Video report by ITV News Consumer Editor Chris Choi.
As the UK government announces more stringent measures to combat the spread of coronavirus, shoppers have begun stockpiling goods and leaving shelves empty in shops across the country.
Supermarket chains have begun introducing measures to help ease the strain on supplies, workers, and the people most at risk of coronavirus - those over 70, people with disabilities and people with a pre-existing medical condition.
They have insisted their stocks are stable, and last week issued a joint statement asking shoppers to shop "responsibly" and to stop panic-buying goods.
Here's a list of some of measures the major UK supermarket chains are taking.
Coronavirus: Everything you need to know
Your daily one-minute update from ITV News
Check the number of cases in your area with our interactive map
How to protect yourself against the virus
The most Googled questions - answered
How to self isolate
The new sick pay rules
The UK's largest supermarket chain will close its 24-hour stores between 10pm and 6am to ensure shelves are fully stocked.
Introducing a three-item limit per each item, store-wide.
Special restrictions on toilet paper, anti-bacterial wipes, and paracetamol.
Mobile app was taken offline after high demand on Tuesday.
Customers can only buy a maximum of three of any one grocery product and a maximum of two of the most popular items, such as toilet roll, soap and long life milk.
Will limit first hour of trading to the over-70s and vulnerable shoppers only.
Those over 70 and people with a disability will be given priority access to online delivery slots.
Closing cafes and its meat, fish and pizza counters to free up freight capacity for more essential products.
Three-item limit per individual product across food, toiletries and cleaning products.
Closing non-essential services such as cafes and pizza counters to free up capacity.
Closing 24-hour stores between midnight and 6am to allow time to replenish stocks.
Offering non-contact delivery to customers who are self-isolating, for example leaving the goods on the doorstep.
A limit of four items per product per visit.
Donating £250,000 to Age UK to support those "who may not be able to get to our stores".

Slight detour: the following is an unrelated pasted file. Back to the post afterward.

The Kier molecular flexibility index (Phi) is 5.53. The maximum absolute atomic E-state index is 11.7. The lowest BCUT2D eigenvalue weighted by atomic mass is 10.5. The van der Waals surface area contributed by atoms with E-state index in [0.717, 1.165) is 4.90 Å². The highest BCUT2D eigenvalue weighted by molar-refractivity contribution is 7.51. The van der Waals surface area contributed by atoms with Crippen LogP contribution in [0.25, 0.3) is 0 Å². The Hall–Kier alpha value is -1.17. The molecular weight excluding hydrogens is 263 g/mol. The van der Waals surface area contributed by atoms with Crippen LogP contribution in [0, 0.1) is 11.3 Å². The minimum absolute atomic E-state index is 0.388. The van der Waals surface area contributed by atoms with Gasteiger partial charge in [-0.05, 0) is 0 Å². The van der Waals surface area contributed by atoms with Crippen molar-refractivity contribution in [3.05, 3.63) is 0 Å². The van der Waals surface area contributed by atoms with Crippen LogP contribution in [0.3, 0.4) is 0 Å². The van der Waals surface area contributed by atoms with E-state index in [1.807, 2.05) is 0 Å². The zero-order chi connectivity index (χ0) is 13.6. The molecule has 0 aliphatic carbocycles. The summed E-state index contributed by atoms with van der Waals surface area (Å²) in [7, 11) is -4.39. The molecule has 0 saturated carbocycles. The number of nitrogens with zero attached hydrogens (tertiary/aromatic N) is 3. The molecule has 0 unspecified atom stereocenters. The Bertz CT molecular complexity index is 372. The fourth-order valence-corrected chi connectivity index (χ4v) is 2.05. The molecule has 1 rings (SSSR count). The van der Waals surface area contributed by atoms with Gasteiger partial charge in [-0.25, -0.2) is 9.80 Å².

Four items per customer for certain products, including household essentials, cleaning products, pasta, rice and tinned goods.
Marks and Spencer
Have promised more stringent cleaning measures in store.
Moving workers from M&S Clothing and Home teams to their food stores to improve service.
Introducing a contact-free home delivery service.
Waitrose are introducing a cap on antibacterial soaps and wipes, pasta and some canned goods.
The supermarket will introduce more cleaning on high-contact points such as self-serve checkouts and key pads.
The Co-Op is putting a two-item cap on certain products, with a spokesperson saying demand for "hand sanitiser, anti-bacterial soap and toilet roll" has risen.
The Co-op's CEO, Steve Murrells, has asked shoppers to "please shop normally".
"We’re also going to do everything we can to make sure our most vulnerable customers get the food they need and we’re looking at a few different options to make this happen," he said on Wednesday.
For every week of unplanned closure of schools, Co-Op is giving 6,500 students who would otherwise have free meals at the Co-Op's 25 Academy schools a £20 voucher to use at any Co-Op food store.
Allocating two hours on Wednesday morning exclusively for elderly people and other vulnerable groups to shop.
The online supermarket has shut its website until Saturday, March 21, due to "staggering" demand, and will not accept any edits to orders for the next few days.
When it reopens its website, Ocado will enforce temporary limits across some in-demand items.
Not accepting any new customers, only accepting orders from existing customers.
Hiring 3,500 more staff to help with home delivery service
Launching a new range of simple-to-order food parcels, including options for vegetarians, from March 23.
Launching a customer call centre for orders to be taken over the phone for people who do not use online shopping.